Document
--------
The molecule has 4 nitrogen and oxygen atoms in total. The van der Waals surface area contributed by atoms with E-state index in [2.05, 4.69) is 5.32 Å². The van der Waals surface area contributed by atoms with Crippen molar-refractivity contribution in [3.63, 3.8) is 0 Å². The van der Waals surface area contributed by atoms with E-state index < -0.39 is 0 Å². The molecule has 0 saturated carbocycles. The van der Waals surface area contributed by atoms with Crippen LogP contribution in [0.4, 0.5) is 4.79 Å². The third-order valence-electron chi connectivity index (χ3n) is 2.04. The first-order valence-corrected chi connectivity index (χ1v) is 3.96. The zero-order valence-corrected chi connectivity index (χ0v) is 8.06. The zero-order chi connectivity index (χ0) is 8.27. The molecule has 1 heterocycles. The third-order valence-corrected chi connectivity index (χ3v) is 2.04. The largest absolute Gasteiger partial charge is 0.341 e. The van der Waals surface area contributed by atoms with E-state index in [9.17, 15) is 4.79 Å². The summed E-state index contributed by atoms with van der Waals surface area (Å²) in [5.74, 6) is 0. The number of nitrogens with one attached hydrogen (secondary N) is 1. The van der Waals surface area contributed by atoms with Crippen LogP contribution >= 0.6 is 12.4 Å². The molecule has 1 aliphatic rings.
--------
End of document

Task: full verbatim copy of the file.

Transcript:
The molecule has 4 nitrogen and oxygen atoms in total. The van der Waals surface area contributed by atoms with E-state index in [2.05, 4.69) is 5.32 Å². The van der Waals surface area contributed by atoms with Crippen molar-refractivity contribution in [3.63, 3.8) is 0 Å². The van der Waals surface area contributed by atoms with E-state index < -0.39 is 0 Å². The molecule has 0 saturated carbocycles. The van der Waals surface area contributed by atoms with Crippen LogP contribution in [0.4, 0.5) is 4.79 Å². The third-order valence-electron chi connectivity index (χ3n) is 2.04. The first-order valence-corrected chi connectivity index (χ1v) is 3.96. The zero-order valence-corrected chi connectivity index (χ0v) is 8.06. The zero-order chi connectivity index (χ0) is 8.27. The molecule has 1 heterocycles. The third-order valence-corrected chi connectivity index (χ3v) is 2.04. The largest absolute Gasteiger partial charge is 0.341 e. The van der Waals surface area contributed by atoms with E-state index in [9.17, 15) is 4.79 Å². The summed E-state index contributed by atoms with van der Waals surface area (Å²) in [5.74, 6) is 0. The number of nitrogens with one attached hydrogen (secondary N) is 1. The van der Waals surface area contributed by atoms with Crippen LogP contribution >= 0.6 is 12.4 Å². The molecule has 1 aliphatic rings.